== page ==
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Major Oak (Sherwood Forest)

Locality
Coordinates 53.204616, -1.072424
Adm. div. Nottinghamshire
Vicinity Near Edwinstowe, in Sherwood Forest
Type Natural feature
Interest Local tradition
Status Extant
First Record 1790
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The Major Oak.
Sherwood Forest – An Introduction To The Major Oak
The Major Oak, Sherwood Forest

By Henrik Thiil Nielsen, 2016-05-16. Revised by Henrik Thiil Nielsen, 2018-11-18.

The Major Oak is a large English Oak (Quercus robur) near the village of Edwinstowe in Sherwood Forest. At least since Walter Scott's Ivanhoe was published in 1820, this tree has been connected with Robin Hood. Thus Wikipedia notes that "[a]ccording to local folklore, it was Robin Hood's shelter where he and his merry men slept."[1]

Weighing an estimated 23 tons, the tree has a girth of c. 10 metres and a canopy c. 28 metres' circumference. It is believed to be 800 to 1000 years old. Since the Victorian era its massive limbs have been supported by an elaborate system of scaffolding. The Major Oak was voted "Britain's favourite tree" in a 2002 poll, while in 2014 it was voted "England's Tree of the Year" by a public poll arranged by the Woodland Trust.[2]

In 1790 the tree was described as follows by the antiquary Hayman Rooke in his illustrated pamphlet on remarkable trees in Nottinghamshire:[3]

There is, about five miles from Welbeck, on Sherwood Forest, and in the Duke of Portland's manor, a beautiful wood, or rather grove, consisting of above ten thousand old oaks, with birches intermixed, from whence it is called Birchland; the whole occupying a space of about eighteen hundred acres. On the north side of the great riding is a most curious antient oak, which, before the depredations made by time on its venerable trunk, might almost have vied with the celebrated Cowthorpe oak, for size [...] It measures, near the ground, 34 feet 4 inches in circumference; at one yard, 27 feet 4 inches; at two yards, 31 feet 9 inches. The trunk, which is wonderfully distorted, plainly appears to have been much larger; and the parts from whence large pieces have fallen off are distinguishable; the inside is [p. 14:] decayed and hollowed out by age, which, with the assistance of the axe, might be made wide enough to admit a carriage through it. I think no one can behold this majestic ruin without pronouncing it to be of very remote antiquity; and might venture to say, that it cannot be much less than a thousand years old.[4]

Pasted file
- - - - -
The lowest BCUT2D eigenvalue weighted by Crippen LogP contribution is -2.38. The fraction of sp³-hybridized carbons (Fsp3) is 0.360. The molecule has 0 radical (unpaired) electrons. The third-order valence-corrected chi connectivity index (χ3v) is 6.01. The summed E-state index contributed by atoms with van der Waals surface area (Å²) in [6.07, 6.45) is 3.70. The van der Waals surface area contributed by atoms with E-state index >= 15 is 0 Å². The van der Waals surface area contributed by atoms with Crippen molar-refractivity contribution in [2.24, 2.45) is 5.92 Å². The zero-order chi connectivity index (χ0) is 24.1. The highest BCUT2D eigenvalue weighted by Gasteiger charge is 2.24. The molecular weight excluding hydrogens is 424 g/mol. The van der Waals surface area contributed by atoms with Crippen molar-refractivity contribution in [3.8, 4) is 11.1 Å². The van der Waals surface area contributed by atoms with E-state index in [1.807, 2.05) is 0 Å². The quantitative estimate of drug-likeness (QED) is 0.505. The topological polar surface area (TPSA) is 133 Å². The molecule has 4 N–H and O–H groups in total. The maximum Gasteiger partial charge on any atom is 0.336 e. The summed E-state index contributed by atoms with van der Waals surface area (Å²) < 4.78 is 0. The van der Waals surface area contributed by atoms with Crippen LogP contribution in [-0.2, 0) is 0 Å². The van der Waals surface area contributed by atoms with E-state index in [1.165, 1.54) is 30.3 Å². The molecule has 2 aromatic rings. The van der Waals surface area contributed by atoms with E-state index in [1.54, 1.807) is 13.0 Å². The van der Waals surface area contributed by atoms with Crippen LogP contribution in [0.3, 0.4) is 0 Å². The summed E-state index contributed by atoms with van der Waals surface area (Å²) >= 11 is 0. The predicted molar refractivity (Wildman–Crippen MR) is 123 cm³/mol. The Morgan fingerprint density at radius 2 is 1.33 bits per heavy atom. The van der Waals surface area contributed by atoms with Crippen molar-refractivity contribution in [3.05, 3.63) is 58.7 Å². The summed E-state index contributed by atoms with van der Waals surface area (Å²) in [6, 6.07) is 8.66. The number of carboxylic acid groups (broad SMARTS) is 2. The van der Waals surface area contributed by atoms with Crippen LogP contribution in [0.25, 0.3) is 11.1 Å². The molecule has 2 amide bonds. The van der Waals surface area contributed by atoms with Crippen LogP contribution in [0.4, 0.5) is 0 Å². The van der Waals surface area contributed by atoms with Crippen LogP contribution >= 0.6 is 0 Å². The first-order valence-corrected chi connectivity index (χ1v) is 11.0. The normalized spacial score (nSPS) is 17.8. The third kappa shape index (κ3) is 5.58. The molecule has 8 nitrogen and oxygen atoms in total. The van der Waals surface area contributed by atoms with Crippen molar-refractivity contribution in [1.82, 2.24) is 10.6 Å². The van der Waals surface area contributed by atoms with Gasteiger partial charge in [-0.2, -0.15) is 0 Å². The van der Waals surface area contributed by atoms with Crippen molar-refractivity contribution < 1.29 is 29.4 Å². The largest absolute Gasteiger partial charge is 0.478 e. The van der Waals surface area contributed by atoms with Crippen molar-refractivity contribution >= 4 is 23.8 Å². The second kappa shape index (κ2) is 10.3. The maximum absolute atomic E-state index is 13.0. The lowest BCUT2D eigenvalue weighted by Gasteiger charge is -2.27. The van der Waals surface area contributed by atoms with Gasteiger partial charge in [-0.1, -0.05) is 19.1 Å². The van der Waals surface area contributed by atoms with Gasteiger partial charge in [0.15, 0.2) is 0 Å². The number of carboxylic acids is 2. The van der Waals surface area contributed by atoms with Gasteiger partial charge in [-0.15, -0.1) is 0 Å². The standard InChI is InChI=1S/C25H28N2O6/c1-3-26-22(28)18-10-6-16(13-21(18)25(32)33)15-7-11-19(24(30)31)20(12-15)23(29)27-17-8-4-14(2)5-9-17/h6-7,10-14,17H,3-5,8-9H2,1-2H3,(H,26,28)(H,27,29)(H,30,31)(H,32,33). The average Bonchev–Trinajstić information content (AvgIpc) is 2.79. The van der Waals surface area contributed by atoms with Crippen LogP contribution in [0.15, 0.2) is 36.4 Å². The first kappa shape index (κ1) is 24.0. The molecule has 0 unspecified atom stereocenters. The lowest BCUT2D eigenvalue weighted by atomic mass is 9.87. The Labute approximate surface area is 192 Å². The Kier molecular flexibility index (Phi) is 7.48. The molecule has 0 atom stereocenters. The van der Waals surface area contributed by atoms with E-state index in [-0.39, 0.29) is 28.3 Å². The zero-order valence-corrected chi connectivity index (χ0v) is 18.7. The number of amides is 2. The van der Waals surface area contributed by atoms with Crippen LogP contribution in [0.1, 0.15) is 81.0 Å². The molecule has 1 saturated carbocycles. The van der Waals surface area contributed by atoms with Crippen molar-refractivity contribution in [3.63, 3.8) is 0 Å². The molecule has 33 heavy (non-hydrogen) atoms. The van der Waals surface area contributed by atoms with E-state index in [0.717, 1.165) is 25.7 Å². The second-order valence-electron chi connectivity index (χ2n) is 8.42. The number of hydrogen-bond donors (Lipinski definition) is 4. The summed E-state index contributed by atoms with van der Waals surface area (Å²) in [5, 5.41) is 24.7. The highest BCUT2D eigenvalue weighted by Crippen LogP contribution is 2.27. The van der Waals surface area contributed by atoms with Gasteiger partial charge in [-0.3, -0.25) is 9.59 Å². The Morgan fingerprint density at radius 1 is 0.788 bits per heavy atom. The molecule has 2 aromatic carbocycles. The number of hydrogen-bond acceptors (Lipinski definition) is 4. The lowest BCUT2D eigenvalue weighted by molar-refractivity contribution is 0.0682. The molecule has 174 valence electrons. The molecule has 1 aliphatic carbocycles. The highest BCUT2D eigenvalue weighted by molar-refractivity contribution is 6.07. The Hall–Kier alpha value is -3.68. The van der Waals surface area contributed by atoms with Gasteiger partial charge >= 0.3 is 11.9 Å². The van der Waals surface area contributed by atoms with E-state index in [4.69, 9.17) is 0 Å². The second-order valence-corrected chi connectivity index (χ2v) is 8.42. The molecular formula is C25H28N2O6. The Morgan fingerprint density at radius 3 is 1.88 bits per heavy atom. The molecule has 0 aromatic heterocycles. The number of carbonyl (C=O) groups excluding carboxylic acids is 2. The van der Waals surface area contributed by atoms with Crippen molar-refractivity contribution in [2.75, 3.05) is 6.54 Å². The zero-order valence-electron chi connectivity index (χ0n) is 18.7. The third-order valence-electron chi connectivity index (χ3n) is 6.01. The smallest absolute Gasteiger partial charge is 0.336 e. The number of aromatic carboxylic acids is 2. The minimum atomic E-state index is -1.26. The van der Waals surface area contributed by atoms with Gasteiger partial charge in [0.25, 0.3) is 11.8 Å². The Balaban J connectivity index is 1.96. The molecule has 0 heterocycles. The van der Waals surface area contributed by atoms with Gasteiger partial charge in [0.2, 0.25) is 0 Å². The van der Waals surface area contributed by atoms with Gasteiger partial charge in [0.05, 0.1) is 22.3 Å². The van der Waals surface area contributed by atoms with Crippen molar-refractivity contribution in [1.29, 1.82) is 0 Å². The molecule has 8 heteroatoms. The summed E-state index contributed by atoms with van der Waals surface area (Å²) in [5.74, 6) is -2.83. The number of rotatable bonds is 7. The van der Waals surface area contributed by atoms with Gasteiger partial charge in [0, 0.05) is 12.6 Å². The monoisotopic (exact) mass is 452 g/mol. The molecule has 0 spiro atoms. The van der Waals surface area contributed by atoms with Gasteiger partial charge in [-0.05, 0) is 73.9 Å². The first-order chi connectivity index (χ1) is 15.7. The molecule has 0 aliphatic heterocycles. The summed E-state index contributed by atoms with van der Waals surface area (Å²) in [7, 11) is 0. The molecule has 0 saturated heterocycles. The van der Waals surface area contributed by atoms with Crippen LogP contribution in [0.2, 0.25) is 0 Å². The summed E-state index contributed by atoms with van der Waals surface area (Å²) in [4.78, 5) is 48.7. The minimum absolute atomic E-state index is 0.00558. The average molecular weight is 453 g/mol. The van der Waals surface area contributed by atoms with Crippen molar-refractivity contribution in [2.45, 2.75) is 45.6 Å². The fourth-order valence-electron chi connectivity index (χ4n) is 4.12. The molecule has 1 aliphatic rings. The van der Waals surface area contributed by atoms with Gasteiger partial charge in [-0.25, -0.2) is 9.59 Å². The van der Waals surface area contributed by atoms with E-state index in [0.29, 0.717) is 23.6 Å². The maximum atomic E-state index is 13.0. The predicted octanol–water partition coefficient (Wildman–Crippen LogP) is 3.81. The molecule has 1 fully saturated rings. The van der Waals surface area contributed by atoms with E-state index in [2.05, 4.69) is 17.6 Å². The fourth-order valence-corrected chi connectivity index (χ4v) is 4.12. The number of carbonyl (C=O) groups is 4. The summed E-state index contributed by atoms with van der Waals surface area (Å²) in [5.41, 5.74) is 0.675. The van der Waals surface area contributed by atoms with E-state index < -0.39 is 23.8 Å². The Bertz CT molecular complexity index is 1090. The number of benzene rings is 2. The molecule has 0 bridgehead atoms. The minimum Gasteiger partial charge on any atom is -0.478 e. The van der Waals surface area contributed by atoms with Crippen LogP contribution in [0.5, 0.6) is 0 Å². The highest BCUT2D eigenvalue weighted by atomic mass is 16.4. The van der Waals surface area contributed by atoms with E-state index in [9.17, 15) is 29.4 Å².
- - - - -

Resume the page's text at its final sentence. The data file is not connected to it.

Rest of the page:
Rooke was a retired major, and it was this fact together with his description of the tree that caused it subsequently to be named the Major Oak.[5]

The Major Oak is shown on the map of the 1841 tithe award for Edwinstowe, and the tithe award schedule includes a plot of land described as "part of forest [...] road to Budby & Major Oak".[6]

By 1914 someone had decided that the Major Oak ought instead to be named the Queen Oak, and it is indicated under that name on 6" O.S. maps prepared during the period 1914-38.[7] This attempt to rename the famous tree was obviously not very successful.

Gazetteers

MS sources

Printed sources

Maps

Background

Also see

Notes


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